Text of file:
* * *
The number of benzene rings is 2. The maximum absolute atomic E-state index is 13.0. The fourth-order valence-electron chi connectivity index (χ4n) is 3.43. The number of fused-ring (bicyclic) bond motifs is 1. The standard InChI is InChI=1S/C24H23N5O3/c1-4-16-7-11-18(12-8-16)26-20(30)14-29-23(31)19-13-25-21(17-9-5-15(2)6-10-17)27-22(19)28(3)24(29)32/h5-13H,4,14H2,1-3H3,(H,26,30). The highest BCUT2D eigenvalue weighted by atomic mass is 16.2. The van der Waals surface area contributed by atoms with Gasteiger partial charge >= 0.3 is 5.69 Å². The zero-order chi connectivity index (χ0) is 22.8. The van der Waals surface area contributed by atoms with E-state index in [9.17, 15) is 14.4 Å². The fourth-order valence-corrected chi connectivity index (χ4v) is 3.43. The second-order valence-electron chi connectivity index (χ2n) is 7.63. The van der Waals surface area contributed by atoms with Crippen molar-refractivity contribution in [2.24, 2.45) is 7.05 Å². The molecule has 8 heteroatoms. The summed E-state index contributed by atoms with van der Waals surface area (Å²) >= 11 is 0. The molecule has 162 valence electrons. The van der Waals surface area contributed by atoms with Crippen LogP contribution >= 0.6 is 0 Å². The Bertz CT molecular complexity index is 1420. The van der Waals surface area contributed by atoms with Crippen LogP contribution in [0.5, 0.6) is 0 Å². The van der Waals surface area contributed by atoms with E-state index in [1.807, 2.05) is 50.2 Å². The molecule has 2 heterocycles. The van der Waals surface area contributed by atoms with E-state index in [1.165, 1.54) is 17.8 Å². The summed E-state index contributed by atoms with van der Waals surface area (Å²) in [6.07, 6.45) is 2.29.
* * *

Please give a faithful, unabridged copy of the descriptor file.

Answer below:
The number of benzene rings is 2. The maximum absolute atomic E-state index is 13.0. The fourth-order valence-electron chi connectivity index (χ4n) is 3.43. The number of fused-ring (bicyclic) bond motifs is 1. The standard InChI is InChI=1S/C24H23N5O3/c1-4-16-7-11-18(12-8-16)26-20(30)14-29-23(31)19-13-25-21(17-9-5-15(2)6-10-17)27-22(19)28(3)24(29)32/h5-13H,4,14H2,1-3H3,(H,26,30). The highest BCUT2D eigenvalue weighted by atomic mass is 16.2. The van der Waals surface area contributed by atoms with Gasteiger partial charge >= 0.3 is 5.69 Å². The zero-order chi connectivity index (χ0) is 22.8. The van der Waals surface area contributed by atoms with E-state index in [9.17, 15) is 14.4 Å². The fourth-order valence-corrected chi connectivity index (χ4v) is 3.43. The second-order valence-electron chi connectivity index (χ2n) is 7.63. The van der Waals surface area contributed by atoms with Crippen molar-refractivity contribution in [2.24, 2.45) is 7.05 Å². The molecule has 8 heteroatoms. The summed E-state index contributed by atoms with van der Waals surface area (Å²) >= 11 is 0. The molecule has 162 valence electrons. The van der Waals surface area contributed by atoms with Crippen LogP contribution >= 0.6 is 0 Å². The Bertz CT molecular complexity index is 1420. The van der Waals surface area contributed by atoms with Crippen LogP contribution in [0.5, 0.6) is 0 Å². The van der Waals surface area contributed by atoms with E-state index in [1.807, 2.05) is 50.2 Å². The molecule has 2 heterocycles. The van der Waals surface area contributed by atoms with E-state index in [1.165, 1.54) is 17.8 Å². The summed E-state index contributed by atoms with van der Waals surface area (Å²) in [6.07, 6.45) is 2.29.